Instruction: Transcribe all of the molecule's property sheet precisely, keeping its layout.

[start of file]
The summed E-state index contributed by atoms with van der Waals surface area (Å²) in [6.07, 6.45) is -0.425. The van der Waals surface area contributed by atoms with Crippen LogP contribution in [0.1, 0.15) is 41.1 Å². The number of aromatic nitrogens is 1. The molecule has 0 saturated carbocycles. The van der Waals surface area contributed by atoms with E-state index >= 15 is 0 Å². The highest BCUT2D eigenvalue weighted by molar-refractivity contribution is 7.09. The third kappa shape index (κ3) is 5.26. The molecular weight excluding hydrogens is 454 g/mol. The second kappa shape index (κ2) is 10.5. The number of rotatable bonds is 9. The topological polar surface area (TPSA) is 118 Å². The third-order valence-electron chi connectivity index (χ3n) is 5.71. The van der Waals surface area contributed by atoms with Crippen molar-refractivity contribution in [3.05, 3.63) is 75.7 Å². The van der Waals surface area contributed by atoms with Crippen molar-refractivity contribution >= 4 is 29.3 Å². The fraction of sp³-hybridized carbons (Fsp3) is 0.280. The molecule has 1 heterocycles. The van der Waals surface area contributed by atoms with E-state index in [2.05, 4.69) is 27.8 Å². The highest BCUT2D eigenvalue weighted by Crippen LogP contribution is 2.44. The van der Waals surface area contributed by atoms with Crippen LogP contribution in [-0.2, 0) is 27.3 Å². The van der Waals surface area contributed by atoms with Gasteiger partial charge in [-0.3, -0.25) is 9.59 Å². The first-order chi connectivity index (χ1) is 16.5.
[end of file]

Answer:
The summed E-state index contributed by atoms with van der Waals surface area (Å²) in [6.07, 6.45) is -0.425. The van der Waals surface area contributed by atoms with Crippen LogP contribution in [0.1, 0.15) is 41.1 Å². The number of aromatic nitrogens is 1. The molecule has 0 saturated carbocycles. The van der Waals surface area contributed by atoms with E-state index >= 15 is 0 Å². The highest BCUT2D eigenvalue weighted by molar-refractivity contribution is 7.09. The third kappa shape index (κ3) is 5.26. The molecular weight excluding hydrogens is 454 g/mol. The second kappa shape index (κ2) is 10.5. The number of rotatable bonds is 9. The topological polar surface area (TPSA) is 118 Å². The third-order valence-electron chi connectivity index (χ3n) is 5.71. The van der Waals surface area contributed by atoms with Crippen molar-refractivity contribution in [3.05, 3.63) is 75.7 Å². The van der Waals surface area contributed by atoms with Crippen molar-refractivity contribution >= 4 is 29.3 Å². The fraction of sp³-hybridized carbons (Fsp3) is 0.280. The molecule has 1 heterocycles. The van der Waals surface area contributed by atoms with E-state index in [2.05, 4.69) is 27.8 Å². The highest BCUT2D eigenvalue weighted by Crippen LogP contribution is 2.44. The van der Waals surface area contributed by atoms with Crippen LogP contribution in [-0.2, 0) is 27.3 Å². The van der Waals surface area contributed by atoms with Gasteiger partial charge in [-0.3, -0.25) is 9.59 Å². The first-order chi connectivity index (χ1) is 16.5.